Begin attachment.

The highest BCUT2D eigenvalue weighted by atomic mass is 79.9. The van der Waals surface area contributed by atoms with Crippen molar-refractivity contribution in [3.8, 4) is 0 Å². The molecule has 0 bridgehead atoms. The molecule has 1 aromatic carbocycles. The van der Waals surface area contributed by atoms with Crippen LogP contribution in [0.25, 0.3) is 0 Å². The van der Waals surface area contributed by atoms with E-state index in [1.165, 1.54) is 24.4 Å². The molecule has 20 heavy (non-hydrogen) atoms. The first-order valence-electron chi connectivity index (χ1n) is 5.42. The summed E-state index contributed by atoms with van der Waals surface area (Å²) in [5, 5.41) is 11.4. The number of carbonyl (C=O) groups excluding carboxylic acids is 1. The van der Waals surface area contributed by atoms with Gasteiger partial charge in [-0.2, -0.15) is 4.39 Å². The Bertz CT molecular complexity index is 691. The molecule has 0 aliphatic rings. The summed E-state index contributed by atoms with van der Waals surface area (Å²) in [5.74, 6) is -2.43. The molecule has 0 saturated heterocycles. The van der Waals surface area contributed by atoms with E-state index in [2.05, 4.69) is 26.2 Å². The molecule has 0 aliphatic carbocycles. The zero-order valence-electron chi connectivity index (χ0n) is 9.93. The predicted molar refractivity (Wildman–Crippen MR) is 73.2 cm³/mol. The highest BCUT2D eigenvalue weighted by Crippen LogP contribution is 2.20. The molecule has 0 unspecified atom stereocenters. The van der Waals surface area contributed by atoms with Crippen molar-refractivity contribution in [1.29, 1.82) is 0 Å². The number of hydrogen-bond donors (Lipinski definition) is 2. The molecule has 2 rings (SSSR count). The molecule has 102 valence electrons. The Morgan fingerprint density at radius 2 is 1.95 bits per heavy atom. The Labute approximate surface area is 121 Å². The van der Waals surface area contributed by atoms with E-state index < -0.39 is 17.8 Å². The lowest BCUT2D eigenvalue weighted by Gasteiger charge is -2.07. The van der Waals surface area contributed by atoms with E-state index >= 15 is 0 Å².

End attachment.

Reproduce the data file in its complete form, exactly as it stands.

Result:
The highest BCUT2D eigenvalue weighted by atomic mass is 79.9. The van der Waals surface area contributed by atoms with Crippen molar-refractivity contribution in [3.8, 4) is 0 Å². The molecule has 0 bridgehead atoms. The molecule has 1 aromatic carbocycles. The van der Waals surface area contributed by atoms with Crippen LogP contribution in [0.25, 0.3) is 0 Å². The van der Waals surface area contributed by atoms with E-state index in [1.165, 1.54) is 24.4 Å². The molecule has 20 heavy (non-hydrogen) atoms. The first-order valence-electron chi connectivity index (χ1n) is 5.42. The summed E-state index contributed by atoms with van der Waals surface area (Å²) in [5, 5.41) is 11.4. The number of carbonyl (C=O) groups excluding carboxylic acids is 1. The van der Waals surface area contributed by atoms with Gasteiger partial charge in [-0.2, -0.15) is 4.39 Å². The Bertz CT molecular complexity index is 691. The molecule has 0 aliphatic rings. The summed E-state index contributed by atoms with van der Waals surface area (Å²) in [5.74, 6) is -2.43. The molecule has 0 saturated heterocycles. The van der Waals surface area contributed by atoms with E-state index in [2.05, 4.69) is 26.2 Å². The molecule has 0 aliphatic carbocycles. The zero-order valence-electron chi connectivity index (χ0n) is 9.93. The predicted molar refractivity (Wildman–Crippen MR) is 73.2 cm³/mol. The highest BCUT2D eigenvalue weighted by Crippen LogP contribution is 2.20. The molecule has 0 unspecified atom stereocenters. The van der Waals surface area contributed by atoms with Crippen molar-refractivity contribution in [1.29, 1.82) is 0 Å². The number of hydrogen-bond donors (Lipinski definition) is 2. The molecule has 2 rings (SSSR count). The molecule has 102 valence electrons. The Morgan fingerprint density at radius 2 is 1.95 bits per heavy atom. The Labute approximate surface area is 121 Å². The van der Waals surface area contributed by atoms with E-state index < -0.39 is 17.8 Å². The lowest BCUT2D eigenvalue weighted by Gasteiger charge is -2.07. The van der Waals surface area contributed by atoms with E-state index >= 15 is 0 Å².